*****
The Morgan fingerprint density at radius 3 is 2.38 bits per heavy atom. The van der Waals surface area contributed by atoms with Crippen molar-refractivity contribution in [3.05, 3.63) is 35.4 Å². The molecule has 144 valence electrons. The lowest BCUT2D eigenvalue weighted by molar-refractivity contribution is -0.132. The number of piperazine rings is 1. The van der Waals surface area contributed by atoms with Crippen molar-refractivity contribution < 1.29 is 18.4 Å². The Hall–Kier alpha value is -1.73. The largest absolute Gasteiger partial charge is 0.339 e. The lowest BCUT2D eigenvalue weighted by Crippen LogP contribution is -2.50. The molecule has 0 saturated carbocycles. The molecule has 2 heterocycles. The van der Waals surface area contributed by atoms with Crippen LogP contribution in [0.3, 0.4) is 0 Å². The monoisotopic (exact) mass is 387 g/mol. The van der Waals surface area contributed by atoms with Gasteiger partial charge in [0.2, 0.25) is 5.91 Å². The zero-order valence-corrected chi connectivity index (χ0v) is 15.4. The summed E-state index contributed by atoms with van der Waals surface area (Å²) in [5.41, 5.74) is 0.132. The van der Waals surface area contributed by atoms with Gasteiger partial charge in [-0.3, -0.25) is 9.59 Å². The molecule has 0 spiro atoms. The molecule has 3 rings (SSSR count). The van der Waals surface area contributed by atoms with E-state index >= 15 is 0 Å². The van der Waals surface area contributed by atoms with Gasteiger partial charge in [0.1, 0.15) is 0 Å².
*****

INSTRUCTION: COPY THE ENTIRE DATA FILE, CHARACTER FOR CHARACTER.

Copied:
The Morgan fingerprint density at radius 3 is 2.38 bits per heavy atom. The van der Waals surface area contributed by atoms with Crippen molar-refractivity contribution in [3.05, 3.63) is 35.4 Å². The molecule has 144 valence electrons. The lowest BCUT2D eigenvalue weighted by molar-refractivity contribution is -0.132. The number of piperazine rings is 1. The van der Waals surface area contributed by atoms with Crippen molar-refractivity contribution < 1.29 is 18.4 Å². The Hall–Kier alpha value is -1.73. The largest absolute Gasteiger partial charge is 0.339 e. The lowest BCUT2D eigenvalue weighted by Crippen LogP contribution is -2.50. The molecule has 0 saturated carbocycles. The molecule has 2 heterocycles. The van der Waals surface area contributed by atoms with Crippen LogP contribution in [0.3, 0.4) is 0 Å². The monoisotopic (exact) mass is 387 g/mol. The van der Waals surface area contributed by atoms with Gasteiger partial charge in [0.2, 0.25) is 5.91 Å². The zero-order valence-corrected chi connectivity index (χ0v) is 15.4. The summed E-state index contributed by atoms with van der Waals surface area (Å²) in [5.41, 5.74) is 0.132. The van der Waals surface area contributed by atoms with Gasteiger partial charge in [-0.3, -0.25) is 9.59 Å². The molecule has 0 spiro atoms. The molecule has 3 rings (SSSR count). The van der Waals surface area contributed by atoms with E-state index >= 15 is 0 Å². The van der Waals surface area contributed by atoms with Gasteiger partial charge in [0.1, 0.15) is 0 Å².